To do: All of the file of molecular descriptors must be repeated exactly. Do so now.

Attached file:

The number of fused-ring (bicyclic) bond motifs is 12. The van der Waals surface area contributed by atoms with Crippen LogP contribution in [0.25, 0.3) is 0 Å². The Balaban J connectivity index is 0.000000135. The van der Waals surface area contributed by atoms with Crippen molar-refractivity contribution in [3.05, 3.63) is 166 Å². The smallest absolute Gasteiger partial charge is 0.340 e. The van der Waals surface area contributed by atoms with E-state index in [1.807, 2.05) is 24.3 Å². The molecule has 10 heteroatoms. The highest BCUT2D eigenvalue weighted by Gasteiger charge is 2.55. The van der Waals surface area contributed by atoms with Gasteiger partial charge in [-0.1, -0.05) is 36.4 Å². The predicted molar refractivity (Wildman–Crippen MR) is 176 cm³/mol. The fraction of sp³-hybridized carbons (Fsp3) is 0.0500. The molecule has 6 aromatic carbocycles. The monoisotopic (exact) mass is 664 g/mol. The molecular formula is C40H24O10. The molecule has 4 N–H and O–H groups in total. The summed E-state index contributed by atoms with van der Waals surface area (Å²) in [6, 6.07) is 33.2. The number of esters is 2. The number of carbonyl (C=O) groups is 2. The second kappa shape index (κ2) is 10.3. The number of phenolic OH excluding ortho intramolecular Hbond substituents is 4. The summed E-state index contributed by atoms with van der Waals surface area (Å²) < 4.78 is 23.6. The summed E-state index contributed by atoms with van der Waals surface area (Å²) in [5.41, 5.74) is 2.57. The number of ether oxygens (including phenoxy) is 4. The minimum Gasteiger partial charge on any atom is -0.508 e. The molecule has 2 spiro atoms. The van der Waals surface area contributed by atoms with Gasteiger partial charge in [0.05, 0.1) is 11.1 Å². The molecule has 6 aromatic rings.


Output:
The number of fused-ring (bicyclic) bond motifs is 12. The van der Waals surface area contributed by atoms with Crippen LogP contribution in [0.25, 0.3) is 0 Å². The Balaban J connectivity index is 0.000000135. The van der Waals surface area contributed by atoms with Crippen molar-refractivity contribution in [3.05, 3.63) is 166 Å². The smallest absolute Gasteiger partial charge is 0.340 e. The van der Waals surface area contributed by atoms with E-state index in [1.807, 2.05) is 24.3 Å². The molecule has 10 heteroatoms. The highest BCUT2D eigenvalue weighted by Gasteiger charge is 2.55. The van der Waals surface area contributed by atoms with Gasteiger partial charge in [-0.1, -0.05) is 36.4 Å². The predicted molar refractivity (Wildman–Crippen MR) is 176 cm³/mol. The fraction of sp³-hybridized carbons (Fsp3) is 0.0500. The molecule has 6 aromatic carbocycles. The monoisotopic (exact) mass is 664 g/mol. The molecular formula is C40H24O10. The molecule has 4 N–H and O–H groups in total. The summed E-state index contributed by atoms with van der Waals surface area (Å²) in [6, 6.07) is 33.2. The number of esters is 2. The number of carbonyl (C=O) groups is 2. The second kappa shape index (κ2) is 10.3. The number of phenolic OH excluding ortho intramolecular Hbond substituents is 4. The summed E-state index contributed by atoms with van der Waals surface area (Å²) < 4.78 is 23.6. The summed E-state index contributed by atoms with van der Waals surface area (Å²) in [5.41, 5.74) is 2.57. The number of ether oxygens (including phenoxy) is 4. The minimum Gasteiger partial charge on any atom is -0.508 e. The molecule has 2 spiro atoms. The van der Waals surface area contributed by atoms with Gasteiger partial charge in [0.05, 0.1) is 11.1 Å². The molecule has 6 aromatic rings.